1 April 2004

Alert

Criminal defamation laws must be scrapped, ARTICLE 19 says


Incident details

Mauricio Herrera Ulloa

journalist(s)

(ARTICLE 19/IFEX) - The following is a 30 March 2004 ARTICLE 19 press release:

Criminal defamation laws must be scrapped, ARTICLE 19 argues

In a written intervention submitted today in the Inter-American Court of Human Rights, ARTICLE 19 argues that Costa Rica's criminal defamation laws are incompatible with the right to freedom of expression. The intervention was made in the case of Ulloa and Rohrmoser v. Costa Rica, concerning the criminal conviction of a Costa Rican journalist for defamation.

The ARTICLE 19 intervention requests the Court to declare that criminal defamation laws are not a legitimate restriction on the right to freedom of expression. These laws have historically been the subject of serious abuse and have been used to suppress the right to freedom of expression, in the Americas and throughout the rest of the world. The intervention argues that use of the criminal law to redress harm to reputation cannot be justified as 'necessary' to protect the reputations of others because such laws are disproportionate to the harm done, particularly in view of the sanctions that may be imposed, and because other, less intrusive but effective means of protecting reputations exist. ARTICLE 19 also notes that the fines imposed in the present case, totalling more than USD150,000, went far beyond what was necessary to redress the harm to reputation.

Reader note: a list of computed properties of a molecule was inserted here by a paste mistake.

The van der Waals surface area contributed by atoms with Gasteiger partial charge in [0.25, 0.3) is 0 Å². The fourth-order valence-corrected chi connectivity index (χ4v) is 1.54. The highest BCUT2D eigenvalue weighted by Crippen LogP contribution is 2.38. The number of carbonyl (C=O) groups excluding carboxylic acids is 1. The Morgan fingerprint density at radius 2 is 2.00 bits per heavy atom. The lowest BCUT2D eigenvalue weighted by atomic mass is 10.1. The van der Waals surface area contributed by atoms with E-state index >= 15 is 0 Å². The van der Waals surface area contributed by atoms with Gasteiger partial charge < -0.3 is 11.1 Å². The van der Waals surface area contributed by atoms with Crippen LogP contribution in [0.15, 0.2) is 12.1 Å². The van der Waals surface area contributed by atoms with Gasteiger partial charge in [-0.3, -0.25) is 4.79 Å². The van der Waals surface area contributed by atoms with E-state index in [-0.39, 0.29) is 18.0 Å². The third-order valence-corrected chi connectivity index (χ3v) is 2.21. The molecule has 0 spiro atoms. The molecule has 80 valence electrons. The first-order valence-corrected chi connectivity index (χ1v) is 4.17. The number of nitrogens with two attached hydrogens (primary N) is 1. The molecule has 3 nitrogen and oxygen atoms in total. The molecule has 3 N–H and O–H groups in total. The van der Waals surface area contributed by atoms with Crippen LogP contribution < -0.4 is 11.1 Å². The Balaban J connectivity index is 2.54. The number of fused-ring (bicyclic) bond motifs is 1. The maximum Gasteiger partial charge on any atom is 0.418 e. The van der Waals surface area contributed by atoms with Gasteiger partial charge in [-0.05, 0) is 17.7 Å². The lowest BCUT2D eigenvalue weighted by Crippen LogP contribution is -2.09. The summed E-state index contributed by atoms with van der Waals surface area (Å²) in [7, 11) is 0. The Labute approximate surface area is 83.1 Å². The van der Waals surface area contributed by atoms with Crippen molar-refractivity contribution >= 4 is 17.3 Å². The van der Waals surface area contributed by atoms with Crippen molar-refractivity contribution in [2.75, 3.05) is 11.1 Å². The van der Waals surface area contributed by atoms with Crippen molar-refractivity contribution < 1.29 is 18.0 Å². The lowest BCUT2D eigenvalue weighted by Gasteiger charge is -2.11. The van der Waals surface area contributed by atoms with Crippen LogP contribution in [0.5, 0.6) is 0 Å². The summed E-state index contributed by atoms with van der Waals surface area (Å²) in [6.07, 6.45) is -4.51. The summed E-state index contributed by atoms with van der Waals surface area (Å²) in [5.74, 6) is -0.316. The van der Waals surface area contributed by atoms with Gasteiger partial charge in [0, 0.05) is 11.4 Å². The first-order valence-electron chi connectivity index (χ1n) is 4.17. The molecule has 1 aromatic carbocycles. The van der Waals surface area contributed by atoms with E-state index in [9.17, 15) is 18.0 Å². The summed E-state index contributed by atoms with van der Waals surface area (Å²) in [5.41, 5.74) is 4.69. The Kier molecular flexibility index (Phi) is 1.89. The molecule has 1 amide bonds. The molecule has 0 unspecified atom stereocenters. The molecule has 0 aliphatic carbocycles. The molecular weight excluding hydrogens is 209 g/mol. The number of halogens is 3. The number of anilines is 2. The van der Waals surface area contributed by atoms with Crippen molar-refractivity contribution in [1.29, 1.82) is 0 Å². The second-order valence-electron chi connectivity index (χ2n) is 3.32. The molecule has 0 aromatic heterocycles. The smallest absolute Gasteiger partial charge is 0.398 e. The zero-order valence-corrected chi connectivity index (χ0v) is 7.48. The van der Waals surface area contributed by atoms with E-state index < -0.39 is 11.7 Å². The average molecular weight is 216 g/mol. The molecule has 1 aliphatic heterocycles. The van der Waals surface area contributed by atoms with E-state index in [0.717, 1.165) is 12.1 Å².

The ARTICLE 19 intervention further argues that the Costa Rican defamation law is deficient as it fails to provide adequate safeguards for freedom of expression, over and beyond the fact that it is criminal in nature. It puts great restrictions on key defences and places the onus on the accused to prove the truth of his or her statements, even when the impugned statements are made on a matter of undisputed public interest. This was particularly relevant in the present case, which concerned statements regarding a public official. Costa Rican law also failed to take into account that the allegations made by Mr Ulloa had previously been published in respected foreign newspapers.

Note to editors:

1. The ARTICLE 19 intervention was submitted in the case of Ulloa and Rohrmoser v. Costa Rica, currently pending at the Inter-American Court of Human Rights. The complainant in this case, Mr Ulloa, is appealing his sentence for criminal defamation. On 24 January 2001, the Supreme Court of Justice of Costa Rica upheld his criminal conviction for defamation of Costa Rican honorary diplomat Felix Przedborski Chawa, for articles published about the latter in La Nación newspaper, a leading daily in Costa Rica. The articles contained, among other things, allegations that Mr. Przedborski had engaged in various illegal activities, largely based on reports in respected foreign newspapers. Upon conviction, Mr. Herrera Ulloa was sentenced to a fine of 300,000 colones (120 times the minimum wage) and his name was ordered to be entered into the Judicial Register of Criminals for ten years, while La Nación, being jointly liable, was fined 60,000,000 colones in moral damages, as well as 3,810,000 colones in personal damages.

2. ARTICLE 19's intervention can be found at http://www.article19.org/docimages/1740.doc


Source

ARTICLE 19: Global Campaign for Free Expression
6-8 Amwell Street
London
EC1R 1UQ
United Kingdom
info (@) article19.org
Fax:+44 20 7278 7660
Costa Rica

IFEX members working in this country 1

 
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